“Show me what democracy looks like,” called protesters in Westwood on Saturday afternoon. “This is what democracy looks like,” hundreds chanted back.
The protesters gathered near the Wilshire Federal Building on Saturday to protest against police brutality and racial discrimination. The Islamic Circle of North America Council for Social Justice, a Muslim civil rights advocacy group, organized the protest.
The ICNA CSJ protest followed more than a week of similar protests across the globe after George Floyd died May 25 in Minneapolis police custody. Hundreds of students and LA residents protested near the Wilshire Federal Building on Monday and on the UCLA campus Thursday.
Protesters lined the streets near Wilshire Boulevard and Veteran Avenue on Saturday afternoon, interrupting traffic and carrying signs that read, “Black lives matter,” and “I can’t breathe.”
Hundreds of supporters on motorcycles and in cars drove down Wilshire Boulevard, wearing shirts emblazoned with “BLM,” raising their fists in the air and honking as they went by.
The crowd near the Wilshire Federal Building then knelt for a moment of silence for victims of police brutality. Afterward, hundreds of protesters raised their signs and shouted chants, including “No justice, no peace,” and “Hands up, don’t shoot.”
The crowd marched eastward down Wilshire Boulevard toward Westwood Plaza at around 4 p.m. and then back westward to Sepulveda Boulevard. At both intersections, the crowd knelt for several minutes in memory of Floyd.
In anticipation of the ICNA CSJ protest, several California Highway Patrol cars closed Interstate 405 freeway ramps near Westwood. Protesters had marched onto the I-405 at Monday’s protest. LAPD officers also blocked traffic at intersections near the protest, including at Wilshire Boulevard and Gayley Avenue.
Black leaders made up about a quarter of the protest’s organizing group, said Saad Bholat, an administrative assistant for the ICNA Southern California Chapter. The organizers worked independently of other Black community organizations to plan the event, Bholat added.
“Many of us, despite our commitment to the principles of solidarity and allyship, will never know what it is like to be Black in this country,” read an ICNA CSJ statement.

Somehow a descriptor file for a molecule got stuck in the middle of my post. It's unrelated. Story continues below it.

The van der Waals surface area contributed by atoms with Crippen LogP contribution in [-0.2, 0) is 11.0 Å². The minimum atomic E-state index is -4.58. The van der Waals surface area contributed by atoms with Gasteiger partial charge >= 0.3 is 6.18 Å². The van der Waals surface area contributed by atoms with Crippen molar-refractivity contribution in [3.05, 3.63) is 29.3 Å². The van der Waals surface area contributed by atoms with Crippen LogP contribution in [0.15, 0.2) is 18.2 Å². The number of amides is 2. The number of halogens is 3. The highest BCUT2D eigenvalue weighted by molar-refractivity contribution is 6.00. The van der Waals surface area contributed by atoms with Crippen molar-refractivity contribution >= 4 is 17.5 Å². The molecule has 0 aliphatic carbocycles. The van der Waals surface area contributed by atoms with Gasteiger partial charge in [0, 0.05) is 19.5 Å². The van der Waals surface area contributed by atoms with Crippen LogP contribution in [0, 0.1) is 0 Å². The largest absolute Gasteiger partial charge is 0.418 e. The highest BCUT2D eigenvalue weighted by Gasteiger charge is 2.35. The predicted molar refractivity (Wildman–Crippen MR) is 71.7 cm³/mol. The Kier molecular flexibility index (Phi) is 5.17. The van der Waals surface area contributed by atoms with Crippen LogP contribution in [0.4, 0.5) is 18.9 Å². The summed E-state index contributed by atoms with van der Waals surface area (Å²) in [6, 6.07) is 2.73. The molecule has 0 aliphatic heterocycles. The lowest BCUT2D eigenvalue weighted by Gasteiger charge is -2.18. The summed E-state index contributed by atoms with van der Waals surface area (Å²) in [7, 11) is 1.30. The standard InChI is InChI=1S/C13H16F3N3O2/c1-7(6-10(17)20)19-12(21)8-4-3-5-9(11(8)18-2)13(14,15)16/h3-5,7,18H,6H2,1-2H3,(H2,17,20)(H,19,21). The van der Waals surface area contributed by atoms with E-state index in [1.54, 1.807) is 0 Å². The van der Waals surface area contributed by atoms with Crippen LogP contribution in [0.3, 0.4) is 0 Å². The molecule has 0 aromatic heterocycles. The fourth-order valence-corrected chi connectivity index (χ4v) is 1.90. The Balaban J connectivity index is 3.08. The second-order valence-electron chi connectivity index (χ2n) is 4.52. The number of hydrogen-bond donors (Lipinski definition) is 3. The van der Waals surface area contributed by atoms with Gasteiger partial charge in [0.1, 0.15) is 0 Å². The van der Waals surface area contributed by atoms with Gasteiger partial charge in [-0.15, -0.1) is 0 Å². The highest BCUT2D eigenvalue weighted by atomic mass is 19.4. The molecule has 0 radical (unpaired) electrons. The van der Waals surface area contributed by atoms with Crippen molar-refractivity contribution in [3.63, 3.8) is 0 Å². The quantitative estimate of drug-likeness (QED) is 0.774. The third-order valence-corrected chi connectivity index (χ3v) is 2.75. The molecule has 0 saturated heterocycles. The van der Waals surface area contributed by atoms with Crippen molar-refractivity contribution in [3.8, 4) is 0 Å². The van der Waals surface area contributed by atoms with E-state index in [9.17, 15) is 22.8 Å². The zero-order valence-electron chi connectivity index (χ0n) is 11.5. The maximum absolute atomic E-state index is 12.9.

The U.S. Department of Homeland Security stationed two officers in front of the Wilshire Federal Building. The LA County Sheriff’s Department and the Santa Monica Police Department deployed several cars on standby in a nearby parking lot.
Several protesters noted the relative lack of interaction between law enforcement and protesters compared to similar protests across the city this week.
Aurianna Angelique, one of the protesters, said she didn’t plan on speaking at the event, but began leading chants when given a microphone.
“We’re still waiting for justice for Breonna Taylor; we’re still waiting for justice for Ahmaud Arbery,” Angelique said. “This is just the beginning, I don’t think people understand. This is not just a protest here and there for a couple of lives. This is a movement.”
Margaret Koldinger, a third-year theater student at UCLA who attended the protest, said she was inspired to participate by other theater students who had already participated in several protests against police brutality.
“I’ve heard a lot of comments from my friends, my fellow theater majors, saying how tired they are having to fight for their own rights,” Koldinger said. “I just wanted to pick up the banner a little bit and try (to) do what I can to take the weight off their shoulders.”
Mercy Brown and Taylor Mitchell said they joined the ICNA CSJ protest after attending a similar protest in Inglewood earlier Saturday.
“We love to see all the people out here, all the people that this is affecting, because it’s a community thing, it’s affecting us all,” Brown said.
About half of Westwood Village businesses installed barricades over their storefronts ahead of protests this week because of concerns of looting. Andrew Thomas, executive director of the Westwood Village Improvement Association, said several businesses are planning to begin removing barricades next week.
Angelique said that she had never seen so many young people protesting for civil rights.
“We have never seen so many allies in history that are backing us up, and I think this is what’s going to change this country,” Angelique said.